The Presidential Daily Brief


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    Suicide Bomber Reportedly Hits Saudi Holy City of Medina

    A blast has occurred outside the Prophet’s Mosque, one of Islam’s holiest sites, according to reports. Social media posts showed an engulfed vehicle and smoke at the site of Prophet Muhammad’s burial place in Medina, the second-holiest city for Muslims after Mecca. More to follow. There’s no information yet on casualties, and the news comes just hours after another explosion hit the eastern Saudi Shia-strong city of Qatif. A suspected suicide bomber also died near the U.S. in Jeddah.


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    Leading Brexiteer Nigel Farage Resigns

    He championed Britain’s split from the EU, and now he’s bowing out. Farage, leader of the far-right U.K. Independence Party — one of the loudest campaigners for leaving the bloc — has declared he’s stepping down. “I want my life back,” he said in his surprise announcement. The move leaves a third British political party rudderless: The ruling Conservatives are in the midst of a leadership contest, and Labour is roiling with mutiny against Jeremy Corbyn. But Farage has reappeared after resigning twice before, so it’s possible he’ll do another about-face.

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    EU Instability Could Sink Italian Economy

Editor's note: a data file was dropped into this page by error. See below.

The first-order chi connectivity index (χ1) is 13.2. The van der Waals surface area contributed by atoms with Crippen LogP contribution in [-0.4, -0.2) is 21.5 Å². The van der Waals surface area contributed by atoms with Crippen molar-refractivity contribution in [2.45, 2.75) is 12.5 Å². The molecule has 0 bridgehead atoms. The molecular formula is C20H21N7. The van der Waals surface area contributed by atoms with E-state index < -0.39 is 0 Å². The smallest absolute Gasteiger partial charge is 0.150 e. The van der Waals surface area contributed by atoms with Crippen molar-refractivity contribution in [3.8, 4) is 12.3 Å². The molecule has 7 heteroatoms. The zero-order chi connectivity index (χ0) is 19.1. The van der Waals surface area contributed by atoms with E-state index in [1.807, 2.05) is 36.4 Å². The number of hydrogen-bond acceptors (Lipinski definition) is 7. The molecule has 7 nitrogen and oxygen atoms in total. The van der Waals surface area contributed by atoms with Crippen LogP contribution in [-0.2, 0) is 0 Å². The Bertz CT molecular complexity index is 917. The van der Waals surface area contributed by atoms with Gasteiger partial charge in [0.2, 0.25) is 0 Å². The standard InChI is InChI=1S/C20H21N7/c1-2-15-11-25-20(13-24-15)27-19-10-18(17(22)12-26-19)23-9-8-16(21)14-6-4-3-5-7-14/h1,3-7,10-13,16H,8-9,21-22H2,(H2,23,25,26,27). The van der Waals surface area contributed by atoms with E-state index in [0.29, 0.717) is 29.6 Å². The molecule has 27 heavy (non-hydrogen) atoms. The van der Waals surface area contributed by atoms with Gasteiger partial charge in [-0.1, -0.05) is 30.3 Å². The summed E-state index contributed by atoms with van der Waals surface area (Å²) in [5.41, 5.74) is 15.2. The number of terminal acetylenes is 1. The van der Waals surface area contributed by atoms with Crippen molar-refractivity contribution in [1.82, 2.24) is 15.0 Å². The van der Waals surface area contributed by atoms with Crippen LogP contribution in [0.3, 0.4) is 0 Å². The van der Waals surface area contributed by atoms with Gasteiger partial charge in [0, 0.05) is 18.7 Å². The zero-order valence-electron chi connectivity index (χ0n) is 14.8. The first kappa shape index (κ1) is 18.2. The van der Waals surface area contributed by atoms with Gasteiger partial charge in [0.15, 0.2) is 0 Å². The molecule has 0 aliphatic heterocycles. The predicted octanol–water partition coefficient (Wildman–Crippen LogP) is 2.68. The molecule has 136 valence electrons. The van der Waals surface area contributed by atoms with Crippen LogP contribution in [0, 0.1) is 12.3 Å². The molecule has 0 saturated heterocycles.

Was Britain the first domino? Many fear that given the ongoing Italian bank crisis, the U.K.’s economic dive — and corresponding fears about EU instability — could bring the boot down on Italy as well. The European Union instituted new banking rules in January that prohibit saving failed banks with public money, but Italian Prime Minister Matteo Renzi is threatening to throw billions at the problem anyway, in a blow to the EU’s authority. With bank stress tests due this month, pressure is mounting on thus-far-unmoved European officials.

  4. Canada May Push for Gender-Neutral IDs, New Zealand Nabs Biggest-Ever Cocaine Stash

    Canada to consider gender-neutral ID cards. (The Guardian)

    New Zealand seizes biggest ever cocaine stash from glittery horse head. (Mashable)

    Torrential flooding in China kills 180. (BBC)

    China premieres world’s biggest radio telescope. (FT) sub

    Inconclusive Australian elections may mean another vote. (WSJ) sub

    Opponents mount legal challenge to Brexit. (BBC)


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    NASA’s Juno Spacecraft Reaches Jupiter’s Orbit

    It’s arrived at last. After a five-year voyage and a 130,000-mph entry through intense radiation and debris that made for some anxious moments at ground control, the spacecraft fired a steadying engine blast and slipped into orbit Monday night. It’s the start of a 20-month, $1.1 billion mission that will bring NASA’s craft within 2,600 miles of Jupiter’s clouds for a close-up look at its gravity, atmosphere and magnetic fields. Juno is designed to make 37 orbits before diving into the gas giant and disintegrating in 2018.

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    Chris Evans Quits ‘Top Gear’ Amid Sexual Abuse Investigation

    He’s skidded out. Jeremy Clarkson’s successor behind the wheel of Britain’s famed car show has turned in his keys after drawing record low audiences of fewer than two million. “Gave it my best shot but sometimes that’s not enough,” Evans tweeted. The news coincided with London police confirming that a woman has made “an allegation of non-recent sexual assault” against the 50-year-old host. But Evans says his departure is intended to help the franchise, and that he’ll continue his work on the BBC’s Radio 2.